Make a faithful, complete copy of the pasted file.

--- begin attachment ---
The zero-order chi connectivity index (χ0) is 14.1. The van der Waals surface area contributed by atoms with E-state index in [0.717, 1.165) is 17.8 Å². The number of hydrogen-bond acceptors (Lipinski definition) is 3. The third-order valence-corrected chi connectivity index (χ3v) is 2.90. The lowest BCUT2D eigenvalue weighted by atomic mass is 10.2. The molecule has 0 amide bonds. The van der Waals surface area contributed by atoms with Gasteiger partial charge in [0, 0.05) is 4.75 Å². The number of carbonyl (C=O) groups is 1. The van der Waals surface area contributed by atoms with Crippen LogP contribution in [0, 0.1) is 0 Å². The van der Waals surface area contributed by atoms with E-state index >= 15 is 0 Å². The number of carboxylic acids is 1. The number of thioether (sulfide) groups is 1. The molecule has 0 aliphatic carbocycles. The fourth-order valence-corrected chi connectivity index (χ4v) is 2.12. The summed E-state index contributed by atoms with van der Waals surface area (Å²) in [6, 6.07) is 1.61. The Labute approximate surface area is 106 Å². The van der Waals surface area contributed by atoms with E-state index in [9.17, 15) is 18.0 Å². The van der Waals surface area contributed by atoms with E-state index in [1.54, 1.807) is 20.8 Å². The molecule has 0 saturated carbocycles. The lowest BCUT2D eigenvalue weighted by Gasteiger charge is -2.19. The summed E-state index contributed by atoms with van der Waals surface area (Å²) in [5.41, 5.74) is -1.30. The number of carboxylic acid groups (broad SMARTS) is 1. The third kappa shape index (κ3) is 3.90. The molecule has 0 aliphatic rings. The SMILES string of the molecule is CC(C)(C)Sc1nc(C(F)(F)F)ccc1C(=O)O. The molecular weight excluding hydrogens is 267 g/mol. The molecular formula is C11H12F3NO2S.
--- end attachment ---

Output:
The zero-order chi connectivity index (χ0) is 14.1. The van der Waals surface area contributed by atoms with E-state index in [0.717, 1.165) is 17.8 Å². The number of hydrogen-bond acceptors (Lipinski definition) is 3. The third-order valence-corrected chi connectivity index (χ3v) is 2.90. The lowest BCUT2D eigenvalue weighted by atomic mass is 10.2. The molecule has 0 amide bonds. The van der Waals surface area contributed by atoms with Gasteiger partial charge in [0, 0.05) is 4.75 Å². The number of carbonyl (C=O) groups is 1. The van der Waals surface area contributed by atoms with Crippen LogP contribution in [0, 0.1) is 0 Å². The van der Waals surface area contributed by atoms with E-state index >= 15 is 0 Å². The number of carboxylic acids is 1. The number of thioether (sulfide) groups is 1. The molecule has 0 aliphatic carbocycles. The fourth-order valence-corrected chi connectivity index (χ4v) is 2.12. The summed E-state index contributed by atoms with van der Waals surface area (Å²) in [6, 6.07) is 1.61. The Labute approximate surface area is 106 Å². The van der Waals surface area contributed by atoms with E-state index in [9.17, 15) is 18.0 Å². The van der Waals surface area contributed by atoms with E-state index in [1.54, 1.807) is 20.8 Å². The molecule has 0 saturated carbocycles. The lowest BCUT2D eigenvalue weighted by Gasteiger charge is -2.19. The summed E-state index contributed by atoms with van der Waals surface area (Å²) in [5.41, 5.74) is -1.30. The number of carboxylic acid groups (broad SMARTS) is 1. The third kappa shape index (κ3) is 3.90. The molecule has 0 aliphatic rings. The SMILES string of the molecule is CC(C)(C)Sc1nc(C(F)(F)F)ccc1C(=O)O. The molecular weight excluding hydrogens is 267 g/mol. The molecular formula is C11H12F3NO2S.